Dense content and unscannable text
Now, finally, we get into a true user interface and usability issue, and here Jakob is right on the mark again. There are few sites that wouldn't be easier to read and understand if there was a bit more "white space" and a bit less information density, allowing you to absorb the content quicker and more accurately.
Score: third one's the charm.
In conclusion, while it's an interesting exercise to consider the eight Problems That Haven't Changed, it's mostly a bunch of irrelevant complaints that fly in the face of how people are actually using the Web.
Modern web users are considerably more sophisticated than they were a decade ago, and I fear that Jakob and his colleagues are simply demonstrating that they are further and further out of the mainstream of designers and Web site producers.
But that's just me. What do you think about his eight problems? Are they all problems? And what other problems do you see with the usability of the Web that haven't been mentioned here?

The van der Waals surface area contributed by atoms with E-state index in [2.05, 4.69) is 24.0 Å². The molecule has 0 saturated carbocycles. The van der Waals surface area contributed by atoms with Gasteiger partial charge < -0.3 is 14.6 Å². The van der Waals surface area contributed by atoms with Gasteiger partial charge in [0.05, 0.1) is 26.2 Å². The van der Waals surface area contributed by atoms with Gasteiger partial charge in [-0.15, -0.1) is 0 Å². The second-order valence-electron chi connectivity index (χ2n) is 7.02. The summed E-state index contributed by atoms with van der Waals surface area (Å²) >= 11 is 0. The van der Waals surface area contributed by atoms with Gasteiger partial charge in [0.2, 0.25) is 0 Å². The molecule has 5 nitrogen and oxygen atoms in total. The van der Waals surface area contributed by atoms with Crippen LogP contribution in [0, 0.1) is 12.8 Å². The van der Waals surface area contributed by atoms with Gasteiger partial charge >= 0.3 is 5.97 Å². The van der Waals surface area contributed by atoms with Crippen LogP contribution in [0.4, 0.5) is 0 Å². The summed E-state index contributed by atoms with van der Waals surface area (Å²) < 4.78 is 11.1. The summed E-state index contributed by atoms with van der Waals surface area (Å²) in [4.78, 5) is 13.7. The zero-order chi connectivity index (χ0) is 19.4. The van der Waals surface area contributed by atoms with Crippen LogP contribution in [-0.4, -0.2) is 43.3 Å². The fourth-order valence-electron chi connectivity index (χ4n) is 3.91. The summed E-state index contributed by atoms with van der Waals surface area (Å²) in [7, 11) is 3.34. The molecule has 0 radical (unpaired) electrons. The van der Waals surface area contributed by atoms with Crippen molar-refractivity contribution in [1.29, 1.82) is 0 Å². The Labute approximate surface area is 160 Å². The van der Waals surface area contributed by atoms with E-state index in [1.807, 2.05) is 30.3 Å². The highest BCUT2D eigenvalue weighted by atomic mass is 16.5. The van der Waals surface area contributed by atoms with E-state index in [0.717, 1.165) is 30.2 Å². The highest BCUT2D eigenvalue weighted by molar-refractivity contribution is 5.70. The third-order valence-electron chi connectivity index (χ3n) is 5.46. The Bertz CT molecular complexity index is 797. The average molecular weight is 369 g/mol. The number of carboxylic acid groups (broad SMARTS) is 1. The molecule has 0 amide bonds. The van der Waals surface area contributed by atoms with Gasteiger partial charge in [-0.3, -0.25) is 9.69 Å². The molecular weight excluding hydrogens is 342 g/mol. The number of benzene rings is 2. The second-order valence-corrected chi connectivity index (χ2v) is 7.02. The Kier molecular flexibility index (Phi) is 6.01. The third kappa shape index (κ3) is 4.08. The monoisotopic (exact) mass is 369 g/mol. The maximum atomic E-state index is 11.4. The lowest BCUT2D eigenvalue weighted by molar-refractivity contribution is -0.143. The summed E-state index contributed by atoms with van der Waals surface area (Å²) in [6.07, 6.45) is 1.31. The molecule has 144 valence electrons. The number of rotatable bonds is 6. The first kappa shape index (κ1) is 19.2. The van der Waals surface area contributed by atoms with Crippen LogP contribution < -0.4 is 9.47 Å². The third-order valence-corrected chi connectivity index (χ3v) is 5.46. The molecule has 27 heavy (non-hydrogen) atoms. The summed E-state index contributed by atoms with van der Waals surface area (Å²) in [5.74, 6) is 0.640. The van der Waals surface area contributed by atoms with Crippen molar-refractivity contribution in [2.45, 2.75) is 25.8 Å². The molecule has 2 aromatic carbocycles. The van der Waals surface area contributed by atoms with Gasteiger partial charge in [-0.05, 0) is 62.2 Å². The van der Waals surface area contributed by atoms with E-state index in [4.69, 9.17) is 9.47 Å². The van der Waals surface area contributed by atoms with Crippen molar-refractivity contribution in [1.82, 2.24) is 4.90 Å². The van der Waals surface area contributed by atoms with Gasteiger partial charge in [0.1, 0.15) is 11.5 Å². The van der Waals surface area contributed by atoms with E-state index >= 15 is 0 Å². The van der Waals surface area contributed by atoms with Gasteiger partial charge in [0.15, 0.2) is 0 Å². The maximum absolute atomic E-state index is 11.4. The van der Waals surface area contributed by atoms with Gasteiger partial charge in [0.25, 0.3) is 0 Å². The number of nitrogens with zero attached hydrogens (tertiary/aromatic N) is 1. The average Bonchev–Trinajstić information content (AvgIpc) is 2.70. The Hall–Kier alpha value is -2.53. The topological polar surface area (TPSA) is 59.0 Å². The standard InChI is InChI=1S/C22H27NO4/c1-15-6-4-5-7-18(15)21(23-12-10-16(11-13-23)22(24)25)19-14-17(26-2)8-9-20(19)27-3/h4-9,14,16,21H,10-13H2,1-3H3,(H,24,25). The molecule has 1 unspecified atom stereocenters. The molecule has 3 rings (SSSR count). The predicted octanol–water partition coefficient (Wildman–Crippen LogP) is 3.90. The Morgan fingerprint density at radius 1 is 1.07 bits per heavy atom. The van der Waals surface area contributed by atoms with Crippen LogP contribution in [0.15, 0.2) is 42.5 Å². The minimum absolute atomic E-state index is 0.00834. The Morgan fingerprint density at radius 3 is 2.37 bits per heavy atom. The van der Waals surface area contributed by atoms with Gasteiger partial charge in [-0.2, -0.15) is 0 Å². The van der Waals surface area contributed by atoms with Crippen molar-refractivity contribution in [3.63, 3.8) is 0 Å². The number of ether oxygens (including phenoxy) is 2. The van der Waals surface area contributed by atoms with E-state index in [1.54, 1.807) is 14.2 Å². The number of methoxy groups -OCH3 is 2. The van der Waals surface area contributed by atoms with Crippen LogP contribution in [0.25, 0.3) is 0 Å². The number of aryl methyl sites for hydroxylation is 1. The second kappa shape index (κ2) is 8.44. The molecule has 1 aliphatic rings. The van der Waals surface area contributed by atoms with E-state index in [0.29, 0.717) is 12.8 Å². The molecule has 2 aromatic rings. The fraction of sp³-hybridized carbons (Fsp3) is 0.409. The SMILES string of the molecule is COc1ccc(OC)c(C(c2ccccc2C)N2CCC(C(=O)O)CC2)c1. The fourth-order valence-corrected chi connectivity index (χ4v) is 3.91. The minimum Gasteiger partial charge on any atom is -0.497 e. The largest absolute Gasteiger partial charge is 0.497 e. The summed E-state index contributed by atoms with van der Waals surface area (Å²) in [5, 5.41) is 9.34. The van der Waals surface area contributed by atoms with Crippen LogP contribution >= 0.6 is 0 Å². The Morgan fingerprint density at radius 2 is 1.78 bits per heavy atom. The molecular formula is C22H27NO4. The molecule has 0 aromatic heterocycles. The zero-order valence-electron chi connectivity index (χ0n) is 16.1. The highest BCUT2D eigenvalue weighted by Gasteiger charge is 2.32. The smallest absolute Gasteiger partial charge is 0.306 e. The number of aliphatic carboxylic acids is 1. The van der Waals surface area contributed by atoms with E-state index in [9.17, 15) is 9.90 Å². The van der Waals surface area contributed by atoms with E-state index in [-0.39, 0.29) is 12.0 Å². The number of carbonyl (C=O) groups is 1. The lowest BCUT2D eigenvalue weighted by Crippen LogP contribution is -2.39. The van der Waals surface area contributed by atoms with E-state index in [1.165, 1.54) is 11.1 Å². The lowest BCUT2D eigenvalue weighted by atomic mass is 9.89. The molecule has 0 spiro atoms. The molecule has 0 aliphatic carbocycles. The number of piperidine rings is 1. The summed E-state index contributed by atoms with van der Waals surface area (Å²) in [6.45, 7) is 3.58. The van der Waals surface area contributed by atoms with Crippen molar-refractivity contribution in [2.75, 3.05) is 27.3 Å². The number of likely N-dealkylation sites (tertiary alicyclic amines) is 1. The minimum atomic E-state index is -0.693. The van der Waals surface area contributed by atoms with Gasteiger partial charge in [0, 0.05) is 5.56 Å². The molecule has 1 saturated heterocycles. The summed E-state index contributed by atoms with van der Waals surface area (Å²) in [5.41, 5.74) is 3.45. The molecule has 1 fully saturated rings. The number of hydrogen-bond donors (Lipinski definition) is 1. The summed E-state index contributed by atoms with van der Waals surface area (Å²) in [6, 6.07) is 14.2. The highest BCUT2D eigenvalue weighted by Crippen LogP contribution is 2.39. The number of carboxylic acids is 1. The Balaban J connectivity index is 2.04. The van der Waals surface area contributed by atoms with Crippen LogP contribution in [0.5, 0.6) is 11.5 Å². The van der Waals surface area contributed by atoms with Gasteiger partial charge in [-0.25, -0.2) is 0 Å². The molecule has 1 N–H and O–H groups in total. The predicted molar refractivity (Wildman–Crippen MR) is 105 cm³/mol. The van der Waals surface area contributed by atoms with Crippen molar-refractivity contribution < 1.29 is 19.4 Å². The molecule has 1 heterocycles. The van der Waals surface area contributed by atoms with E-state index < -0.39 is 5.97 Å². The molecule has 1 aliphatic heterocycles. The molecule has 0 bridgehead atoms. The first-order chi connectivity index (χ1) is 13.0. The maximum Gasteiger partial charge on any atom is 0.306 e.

Dave, I take web usability seriously, for if a web page is dysfunctional, it screams, "Inept. Stupid. Irrelevant." Thus, it's not Jakob Nielsen's "rules" that are out of step with designers, it's designers who are out of touch with users. And their hard to use sites are the proof that they're Narcissistic Designers, rather than Altruistic Designers.
Bad designers makes sites that they like. Good designers makes sites that users like. It's that simple. All web professionals can be classed as For or Against optimized web usability. To demote usability to a secondary spot, under design anarchy, is a mistake.
Usability is first, with First Fast Visual Impression paving the road to user interaction. Stanford Persuasive Technology Lab has proven that most users will bail out of a page, even before it has fully loaded in the browser, if it looks inappropriate. If a business site looks like a cartoon, or if a rock music site looks like a business site. Or if a site looks amateurish, sleazy, or hard to read because of colors, animations, or type size.
Usability Analysis is the champion of the average user, the new user, and the intended user. Not the seasoned, super geek, technical user. Those of us who have above average computing skills often forget that newbies may not know the work-arounds we come up with when at a dysfunctional page.